Normally, I would go somewhat in depth with what I thought about the characters featured in the film, but majority of them we were introduced to in previous Marvel films. Whether I explicitly said whether I enjoyed these characters or not in their respective reviews, I can concisely say here that I enjoy all of the characters presented more or less, although I wish Quicksilver was part of the group currently. The newest addition to the universe and probably one of the most anticipated characters was Black Panther. Ah, you thought I was gonna say Spider-Man, but I'll give him his time soon. Black Panther is someone I'm not completely familiar with and I'm sure there are plenty of people who are on the same boat. I believe the movie gave him just enough backstory and reason for him to exist in this war between Captain America and Iron Man (or should I say Steve Rogers and Tony Stark). Every time he came on screen, whether in costume or not, I enjoyed watching him transform and interact with our cast of heroes we've been following for years. He definitely fits into the mold quite well and gives a more serious attitude to counter the short wit banter and commentary that are usually featured in comic based movies...at least in Marvel ones. Which leads me to our newest Spider-Man. I agree with most people who complain that Marvel should've kept the webslinger secret for audiences to cheer and gasp in theaters than outwardly displaying the new young actor in the trailer. His appearance would've been quite an exciting treat, although I am going to miss Andrew Garfield. Nonetheless, I enjoyed the little bit of background we got from Peter Parker and Aunt May without retreading the same territory we've seen twice. I will admit it felt a little disjointed when his story is introduced, but it did come together gradually when all the players were in place.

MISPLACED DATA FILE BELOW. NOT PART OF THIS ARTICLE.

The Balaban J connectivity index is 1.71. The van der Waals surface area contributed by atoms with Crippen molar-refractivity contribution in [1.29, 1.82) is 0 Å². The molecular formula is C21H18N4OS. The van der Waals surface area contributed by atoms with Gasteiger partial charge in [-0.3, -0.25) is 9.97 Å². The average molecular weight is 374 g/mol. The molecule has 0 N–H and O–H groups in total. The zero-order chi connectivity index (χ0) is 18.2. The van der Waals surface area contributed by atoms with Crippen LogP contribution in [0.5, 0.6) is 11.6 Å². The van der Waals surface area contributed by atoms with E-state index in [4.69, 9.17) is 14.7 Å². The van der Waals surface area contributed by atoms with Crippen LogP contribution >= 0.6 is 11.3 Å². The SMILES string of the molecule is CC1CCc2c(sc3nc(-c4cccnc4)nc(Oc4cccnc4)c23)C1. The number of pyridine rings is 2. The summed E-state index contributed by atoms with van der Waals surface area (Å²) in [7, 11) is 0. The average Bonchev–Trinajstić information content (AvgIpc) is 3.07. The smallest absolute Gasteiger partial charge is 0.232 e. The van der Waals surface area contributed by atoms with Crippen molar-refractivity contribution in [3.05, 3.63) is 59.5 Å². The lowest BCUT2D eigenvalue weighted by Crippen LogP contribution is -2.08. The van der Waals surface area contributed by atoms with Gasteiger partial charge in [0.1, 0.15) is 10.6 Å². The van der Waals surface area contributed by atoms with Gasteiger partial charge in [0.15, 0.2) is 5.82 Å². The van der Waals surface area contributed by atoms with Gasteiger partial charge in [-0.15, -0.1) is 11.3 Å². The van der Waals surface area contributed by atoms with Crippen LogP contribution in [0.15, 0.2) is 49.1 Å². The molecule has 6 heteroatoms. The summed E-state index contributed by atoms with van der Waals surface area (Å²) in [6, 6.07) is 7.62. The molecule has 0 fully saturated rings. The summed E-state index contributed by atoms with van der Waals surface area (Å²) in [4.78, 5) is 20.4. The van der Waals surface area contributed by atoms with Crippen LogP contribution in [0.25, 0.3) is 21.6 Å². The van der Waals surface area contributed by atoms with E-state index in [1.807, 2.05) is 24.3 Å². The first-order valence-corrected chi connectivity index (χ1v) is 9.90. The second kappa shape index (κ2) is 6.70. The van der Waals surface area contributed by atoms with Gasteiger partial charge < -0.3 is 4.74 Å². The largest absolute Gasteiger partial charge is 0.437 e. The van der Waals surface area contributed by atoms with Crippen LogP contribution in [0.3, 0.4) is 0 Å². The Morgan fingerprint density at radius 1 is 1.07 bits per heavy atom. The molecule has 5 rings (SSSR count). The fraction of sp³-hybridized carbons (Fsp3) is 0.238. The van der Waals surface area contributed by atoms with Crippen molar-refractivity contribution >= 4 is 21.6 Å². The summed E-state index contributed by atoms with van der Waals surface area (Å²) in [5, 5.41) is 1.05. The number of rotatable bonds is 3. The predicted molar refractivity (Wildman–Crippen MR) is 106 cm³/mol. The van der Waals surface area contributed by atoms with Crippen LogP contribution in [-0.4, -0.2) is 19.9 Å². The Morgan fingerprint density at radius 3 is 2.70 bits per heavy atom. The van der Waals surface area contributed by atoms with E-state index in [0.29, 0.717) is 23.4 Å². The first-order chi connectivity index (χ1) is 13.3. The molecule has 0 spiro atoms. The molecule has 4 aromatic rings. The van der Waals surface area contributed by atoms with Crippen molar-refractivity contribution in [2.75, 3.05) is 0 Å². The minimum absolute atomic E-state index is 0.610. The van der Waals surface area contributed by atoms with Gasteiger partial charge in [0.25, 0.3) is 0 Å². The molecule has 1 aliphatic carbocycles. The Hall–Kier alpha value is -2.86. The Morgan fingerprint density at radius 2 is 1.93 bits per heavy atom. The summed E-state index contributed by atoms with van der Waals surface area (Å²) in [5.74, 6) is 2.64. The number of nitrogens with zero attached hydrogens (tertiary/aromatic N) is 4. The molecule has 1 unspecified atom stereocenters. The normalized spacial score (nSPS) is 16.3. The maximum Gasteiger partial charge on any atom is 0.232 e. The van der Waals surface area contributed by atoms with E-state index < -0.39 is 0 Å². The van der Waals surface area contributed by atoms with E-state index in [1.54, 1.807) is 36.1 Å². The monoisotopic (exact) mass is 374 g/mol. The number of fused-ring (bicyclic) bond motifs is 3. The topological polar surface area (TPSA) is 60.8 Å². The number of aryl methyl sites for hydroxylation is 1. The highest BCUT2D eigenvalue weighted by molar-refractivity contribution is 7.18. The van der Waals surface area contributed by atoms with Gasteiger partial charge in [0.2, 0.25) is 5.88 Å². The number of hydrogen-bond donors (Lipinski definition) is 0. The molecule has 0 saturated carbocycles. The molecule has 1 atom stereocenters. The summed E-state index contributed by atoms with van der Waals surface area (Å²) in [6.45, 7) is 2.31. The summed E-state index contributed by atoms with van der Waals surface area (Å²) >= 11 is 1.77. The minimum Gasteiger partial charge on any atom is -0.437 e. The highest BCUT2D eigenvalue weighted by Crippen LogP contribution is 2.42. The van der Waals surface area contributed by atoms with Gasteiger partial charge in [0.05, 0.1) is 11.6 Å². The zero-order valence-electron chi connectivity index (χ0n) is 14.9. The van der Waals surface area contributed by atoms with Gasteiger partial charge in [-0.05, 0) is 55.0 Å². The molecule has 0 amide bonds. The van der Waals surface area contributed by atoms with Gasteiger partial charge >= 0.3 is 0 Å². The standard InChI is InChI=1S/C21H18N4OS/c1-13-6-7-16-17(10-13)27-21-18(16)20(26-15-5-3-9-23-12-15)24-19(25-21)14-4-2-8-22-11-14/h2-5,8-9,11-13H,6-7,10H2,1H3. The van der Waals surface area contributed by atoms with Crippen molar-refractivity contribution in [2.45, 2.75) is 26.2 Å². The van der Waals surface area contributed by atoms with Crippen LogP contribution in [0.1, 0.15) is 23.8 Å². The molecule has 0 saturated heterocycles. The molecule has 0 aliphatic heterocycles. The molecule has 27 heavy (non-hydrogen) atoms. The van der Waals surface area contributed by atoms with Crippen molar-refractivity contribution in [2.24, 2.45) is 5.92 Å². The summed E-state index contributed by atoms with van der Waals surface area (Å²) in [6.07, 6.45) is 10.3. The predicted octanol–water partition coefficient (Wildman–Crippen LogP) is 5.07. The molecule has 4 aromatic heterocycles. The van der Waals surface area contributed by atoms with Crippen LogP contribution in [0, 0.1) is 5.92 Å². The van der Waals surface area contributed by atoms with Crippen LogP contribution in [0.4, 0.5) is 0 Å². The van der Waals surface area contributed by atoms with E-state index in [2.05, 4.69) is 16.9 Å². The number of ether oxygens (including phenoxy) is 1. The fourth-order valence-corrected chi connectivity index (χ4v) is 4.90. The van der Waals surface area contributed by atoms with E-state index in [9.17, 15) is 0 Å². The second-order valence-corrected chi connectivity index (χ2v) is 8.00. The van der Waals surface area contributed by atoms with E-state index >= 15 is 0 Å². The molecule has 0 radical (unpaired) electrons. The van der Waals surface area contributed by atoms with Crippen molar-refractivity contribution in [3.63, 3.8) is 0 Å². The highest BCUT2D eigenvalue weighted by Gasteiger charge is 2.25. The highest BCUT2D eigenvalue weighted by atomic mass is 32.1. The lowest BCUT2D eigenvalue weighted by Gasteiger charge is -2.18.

Going back to the story, it was mostly clear what the conflict was about and why Steve and Tony felt so strongly about their decision. It suited their characters and I never questioned their reasoning to either sign or not sign this new government act for the superpowered. The alliances also made sense as well. Although I found it interesting that their allies knew how to separate their beliefs and their friendship during battle with each other. It created some humorous banter and displayed their varying personalities very well, especially our newcomers Black Panther and Spider-Man. On the other hand, the situation affected Steve and Tony's friendship to the point of distrust. Ultimately, it created another problem that helped steer the story to "this is almost a third Avengers movie" to a "Captain America story". Bucky Barnes a.k.a the Winter Soldier was the bridge to that gap or potential blur. I admit at times it almost seemed too much like an Avenger movie with the inclusion of so many heroes from Avengers: Age of Ultron that it could almost seem a tiny bit cluttered. While I do believe that Marvel does a great job of compartmentalizing each character's own subplot, there were moments where I wished there was a bit less. But if you compare it to the Civil War comic (the one I linked above), it's actually a good thing there weren't as many heroes and villains going in a hundred different directions, because honestly it was hard to keep up with everyone in the comic, especially since I'm not familiar with every single character. What we're given in variety or scope was satisfying enough and contained itself with characters fairly well. The story knew which characters to focus on the most to possibly bridge to future installments such as Vision, Black Panther, Scarlet Witch, and Spider-Man. For the most part, it tried its best to keep the spotlight on Captain America and everything he's dealing with, which can be a bit of challenge with Tony Stark's big personality. With these various conflicts and large cast of characters, I didn't feel lost or bored. The pacing was pretty good and the story felt mostly balanced between the initial conflict at hand as well as with what to do about Bucky. It knew when to give us a breather with developmental dialogue and when to move things along with some fantastic action sequences. It never really felt like things dragged along. Also, Marvel finally got an actual villain that I'm pleased with. If you don't know what I'm talking about or forgot from previous posts, majority of the MCU villains have been built up to be these huge threats to be disposed of quickly by the climax, which is very disappointing. This time our threat is not only fleshed out, but actually puts up quite the fight for our heroes while adding fuel to the fire of their own disagreements. Hopefully, this will be a practice that will continue in further MCU installments.